Evolocumab works by lowering LDL, or “bad,” cholesterol. The researchers found an average decline of 59 percent in LDL levels among the 14,000 people in 49 countries who were put on the drug for 48 weeks, when compared with an almost identical number of patients who received a placebo.
And when the researchers looked at the most serious possible outcomes for heart patients — deaths, heart attacks and strokes — the study showed a 20 percent reduction of those events.
“The data from our trial provide insight into the benefit of decreasing LDL cholesterol levels to median levels lower than those in previous trials,” wrote the researchers, led by Marc S. Sabatine of Brigham and Women’s Hospital in Boston.
The data reinforce the growing body of evidence showing that as clinicians push LDL cholesterol levels ever lower, their patients fare better. Currently, an LDL cholesterol below 100 is considered optimal for people at risk of heart disease, according to the Mayo clinic.
Heart disease is the number one killer of Americans.
A second study of another PCSK9 inhibitor, bococizumab, was much less successful and was terminated, another set of researchers reported Friday. It showed widely varying effects on LDL cholesterol levels and had no benefit for people with LDL levels below 100, although patients with higher LDL levels did see significant benefits. In contrast to evolocumab, the impact seemed to fade with time and some patients developed antibodies to the drug.
Pfizer, the drug's manufacturer, halted development of bococizumab in November. A third drug is still under study.
The evolocumab study was funded by Amgen, the pharmaceutical company that makes the drug, which is marketed as Repatha. Amgen announced in February that the drug was a success, but details of the research were not released until Friday.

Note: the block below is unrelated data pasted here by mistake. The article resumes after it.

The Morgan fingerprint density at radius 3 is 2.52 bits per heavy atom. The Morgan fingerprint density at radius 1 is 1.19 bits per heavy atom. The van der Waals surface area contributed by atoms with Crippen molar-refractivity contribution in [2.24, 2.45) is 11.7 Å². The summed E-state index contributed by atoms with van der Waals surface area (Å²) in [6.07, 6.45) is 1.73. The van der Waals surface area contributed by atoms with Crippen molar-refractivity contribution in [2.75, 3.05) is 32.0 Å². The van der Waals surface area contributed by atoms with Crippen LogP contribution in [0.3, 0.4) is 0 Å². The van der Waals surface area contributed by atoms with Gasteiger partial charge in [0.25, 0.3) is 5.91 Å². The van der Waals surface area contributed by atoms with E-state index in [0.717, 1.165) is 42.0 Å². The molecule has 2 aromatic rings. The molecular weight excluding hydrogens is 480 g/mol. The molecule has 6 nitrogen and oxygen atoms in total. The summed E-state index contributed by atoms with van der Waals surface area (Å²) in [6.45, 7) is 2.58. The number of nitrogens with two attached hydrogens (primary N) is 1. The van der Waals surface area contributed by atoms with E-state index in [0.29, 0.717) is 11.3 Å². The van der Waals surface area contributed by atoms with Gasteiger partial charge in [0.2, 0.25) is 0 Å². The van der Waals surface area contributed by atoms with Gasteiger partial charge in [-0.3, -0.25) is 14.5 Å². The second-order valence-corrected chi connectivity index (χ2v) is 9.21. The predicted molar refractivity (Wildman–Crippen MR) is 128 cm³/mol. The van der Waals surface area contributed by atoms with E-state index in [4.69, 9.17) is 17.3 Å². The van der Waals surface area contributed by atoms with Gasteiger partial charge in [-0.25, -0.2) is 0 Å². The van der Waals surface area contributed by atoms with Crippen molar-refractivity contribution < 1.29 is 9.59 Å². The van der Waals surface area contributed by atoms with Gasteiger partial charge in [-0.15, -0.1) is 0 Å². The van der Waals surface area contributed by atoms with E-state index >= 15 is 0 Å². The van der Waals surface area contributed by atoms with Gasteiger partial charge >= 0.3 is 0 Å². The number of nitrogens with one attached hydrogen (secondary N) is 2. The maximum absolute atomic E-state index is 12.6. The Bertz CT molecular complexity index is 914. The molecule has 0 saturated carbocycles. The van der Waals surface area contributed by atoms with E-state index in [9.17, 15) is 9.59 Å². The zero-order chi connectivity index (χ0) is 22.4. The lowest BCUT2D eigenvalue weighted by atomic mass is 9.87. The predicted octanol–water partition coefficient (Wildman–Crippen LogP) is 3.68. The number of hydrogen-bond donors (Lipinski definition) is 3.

The Food and Drug Administration approved the first PCSK9 inhibitors in 2015, but only for people with heterozygous familial hypercholesterolemia, an inherited disorder that can severely elevate LDL levels, or for patients who have had heart attacks and other serious cardiovascular problems but still cannot reach target LDL levels using statins.
In the study released Friday, the impact of the drug actually grew over time. At a news conference, Sabatine said that the reduction in the most serious harms was 19 percent in the first year and 33 percent in the second year. That increasing impact over time is similar to the effect of statins.
"It takes time for LDL lowering to translate into healthier arteries," he said.
Taken by injection, PCSK9 inhibitors cost about $10,000 a year, far more than statins, which are now available in generic form and are in millions of home medicine cabinets around the world. But some people cannot take them without significant side effects, such as muscle pain, and in most people they do not lower LDL cholesterol as significantly as the new drugs.
The average age of the patients in the study was 63, and three-quarters of them were men. More than 80 percent had suffered heart attacks, and some had histories of stroke and peripheral artery disease. Nearly all were taking modest or large doses of statins.
The main note of caution expressed by other experts Friday concerned the cost of the drug. Sabatine said cost-benefit analyses will have to be conducted before the FDA and the medical community can determine how widely the drugs will be used. He said the main criteria for him would be an analysis of the patient's baseline risk and those most likely to see the largest reduction in LDL cholesterol.
"As a class, these drugs clearly have the potential to lower event rates," said Paul M. Ridker, director of the Center for Cardiovascular Disease Prevention at Brigham and Women's hospital, who presented the bococizumab study and spoke at the news conference. "Now the question is who do you give them to."